MN Candidate John Marty and Martin E. Marty: Social Justice, Religion and Politics

At the recent Faith, Politics, and Social Justice: A Conversation event, Dr. Martin E. Marty spoke first, defining social justice as:

“social”, meaning you’re not alone in the world


“justice”, meaning the opposite of “injustice.”

He also said social justice can be found on just about every page of the Bible, but you don’t have to be religious to be socially just.

Doctor Marty told a story about his son, John, who was interested in social justice at a very young age.   One of his John’s Sunday school teachers had been quite upset about John’s absurd report that he had spent a week with Martin Luther.  Martin Marty had to tell her it wasn’t Martin Luther, but instead was Dr. Martin Luther King. John Marty was outdoors playing at a conference, and Martin Luther King came out and joined the children.

John Marty himself spoke next, and related how he remembered one of his brother’s friends had said, “they finally got that nigger”.  John had been shocked that someone had thought Dr. King didn’t even have a right to live.  It’s one of the things that spurred him into a life of service.

John Marty, candidate for Minnesota governor, has essentially led the pack on health care reform for twenty years.   As a Minnesota Senator, Marty has stood strong, fought for his district, and won election after election.  He believes politics is about compromise, but the compromise should happen in the strategic talk and not in what we value.  John Marty values a society where the sick can afford to get better, the jobless can get help back on their feet so they can contribute, and fiscally responsible leadership.  John Marty values a socially just society.

Perhaps the story of Luke’s Lazarus can teach us about “social justice”.  In Luke 16:19-31, a poor, sick Lazarus sat outside a rich man’s gate and longed for crumbs which fell from the rich man’s table.  We would have seen “social justice” if the rich man had worked to overcome the injustice, or unfairness, of his society so there were no beggars living on the street.  At the very least, the rich man might have done well to offer Lazarus a donation.

John Marty believes we’ll need to do many things to fix our current economic downtrend, including making contributions to the needy and also asking our government to work hard for us.  It’s not charitable donations alone or government by itself that will fix our current problems. We have an individual responsibility to help others but it is also important that we have a government which provides assistance to the jobless, the sick, and the homeless.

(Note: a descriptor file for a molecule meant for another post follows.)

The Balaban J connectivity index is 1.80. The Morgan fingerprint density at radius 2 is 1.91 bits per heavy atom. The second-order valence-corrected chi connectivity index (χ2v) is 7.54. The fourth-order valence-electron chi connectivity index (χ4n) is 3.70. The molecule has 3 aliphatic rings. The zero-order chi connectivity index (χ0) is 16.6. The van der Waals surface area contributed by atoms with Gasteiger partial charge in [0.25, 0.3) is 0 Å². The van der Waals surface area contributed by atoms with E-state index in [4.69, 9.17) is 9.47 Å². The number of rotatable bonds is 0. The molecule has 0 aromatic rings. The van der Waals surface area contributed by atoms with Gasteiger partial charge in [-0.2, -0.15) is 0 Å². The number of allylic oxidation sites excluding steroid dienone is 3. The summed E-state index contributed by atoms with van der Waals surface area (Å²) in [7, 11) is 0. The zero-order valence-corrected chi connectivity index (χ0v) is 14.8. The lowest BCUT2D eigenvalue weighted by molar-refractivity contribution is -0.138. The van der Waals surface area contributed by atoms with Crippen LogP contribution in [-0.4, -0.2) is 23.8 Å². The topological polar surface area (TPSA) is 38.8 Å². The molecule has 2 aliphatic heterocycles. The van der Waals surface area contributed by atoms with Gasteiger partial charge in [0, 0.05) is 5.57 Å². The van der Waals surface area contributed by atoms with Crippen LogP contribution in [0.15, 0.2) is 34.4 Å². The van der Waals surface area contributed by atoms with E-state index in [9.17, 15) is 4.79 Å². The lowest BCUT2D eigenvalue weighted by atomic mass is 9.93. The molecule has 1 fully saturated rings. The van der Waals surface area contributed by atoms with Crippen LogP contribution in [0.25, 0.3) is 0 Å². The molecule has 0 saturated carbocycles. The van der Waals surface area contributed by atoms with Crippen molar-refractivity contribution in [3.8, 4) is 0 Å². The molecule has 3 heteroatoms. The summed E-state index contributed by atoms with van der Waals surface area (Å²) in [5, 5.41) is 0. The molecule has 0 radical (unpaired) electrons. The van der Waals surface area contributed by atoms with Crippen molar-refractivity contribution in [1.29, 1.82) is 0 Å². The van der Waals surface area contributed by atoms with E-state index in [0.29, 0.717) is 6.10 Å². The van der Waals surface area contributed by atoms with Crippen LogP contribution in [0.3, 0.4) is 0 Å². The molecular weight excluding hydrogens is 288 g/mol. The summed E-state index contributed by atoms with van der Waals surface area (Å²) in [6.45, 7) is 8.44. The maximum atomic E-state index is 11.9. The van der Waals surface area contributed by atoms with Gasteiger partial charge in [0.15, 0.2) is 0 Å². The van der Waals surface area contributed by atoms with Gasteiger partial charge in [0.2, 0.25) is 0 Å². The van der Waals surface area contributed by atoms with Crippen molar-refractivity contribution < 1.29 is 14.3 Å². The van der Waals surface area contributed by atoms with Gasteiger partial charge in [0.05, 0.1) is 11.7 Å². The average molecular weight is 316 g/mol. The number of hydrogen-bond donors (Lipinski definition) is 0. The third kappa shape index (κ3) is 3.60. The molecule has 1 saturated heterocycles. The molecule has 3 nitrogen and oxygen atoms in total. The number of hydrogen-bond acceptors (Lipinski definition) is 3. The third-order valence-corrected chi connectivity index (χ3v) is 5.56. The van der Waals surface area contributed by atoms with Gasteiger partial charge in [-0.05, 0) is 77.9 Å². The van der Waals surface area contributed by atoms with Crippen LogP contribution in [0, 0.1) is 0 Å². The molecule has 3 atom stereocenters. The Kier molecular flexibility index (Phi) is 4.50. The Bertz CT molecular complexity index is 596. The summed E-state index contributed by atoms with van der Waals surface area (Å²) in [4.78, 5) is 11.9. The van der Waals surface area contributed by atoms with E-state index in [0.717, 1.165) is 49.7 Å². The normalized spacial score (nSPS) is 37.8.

Here is John Marty talking about taxes, government, and how we’re all in this together:

(Audio below) I mean when people say I don’t get anything from government.I don’t want to pay taxes, too.  Roads?  What are we going to do, each pay for our roads we want to drive on?  I’ll pay for the property in front of my house?  We’d have a weird system when we’re done.  Even the wealthiest people in our society do best when everybody’s thriving.  “We all do better when we all do better”,  Paul Wellstone said.  It’s even from a purely economic point of view we’re all in this, together.”

On your phone and can’t get the player to work? Try this direct link to the .mp3

Here is John Marty talking about the next steps in health care reform to get the job done:

(Audio below) If there are 20,000 people still dying from lack of health care we ought to be angry about it, so, yes, I see the Federal thing [HCR bill] as a big step forward but it doesn’t address the concerns about the cost and it doesn’t the other issues and the idea that if we treat health care the way the universal declaration of human rights that our nation did sign sixty years ago where everybody has a right to health care like they have a right to public education, like they have the right to public safety… if you go home tonight to find your home is burglarized, call 911, the police dispatcher doesn’t t ask you if you have police insurance…  the Federal change is historic, is major…  it will cover 31 million people, but the goal should be to cover everyone.”

On your phone and can’t get the player to work? Try this direct link to the .mp3

update 3/30/2010:  Image added
update 6/26/2010: Direct link added

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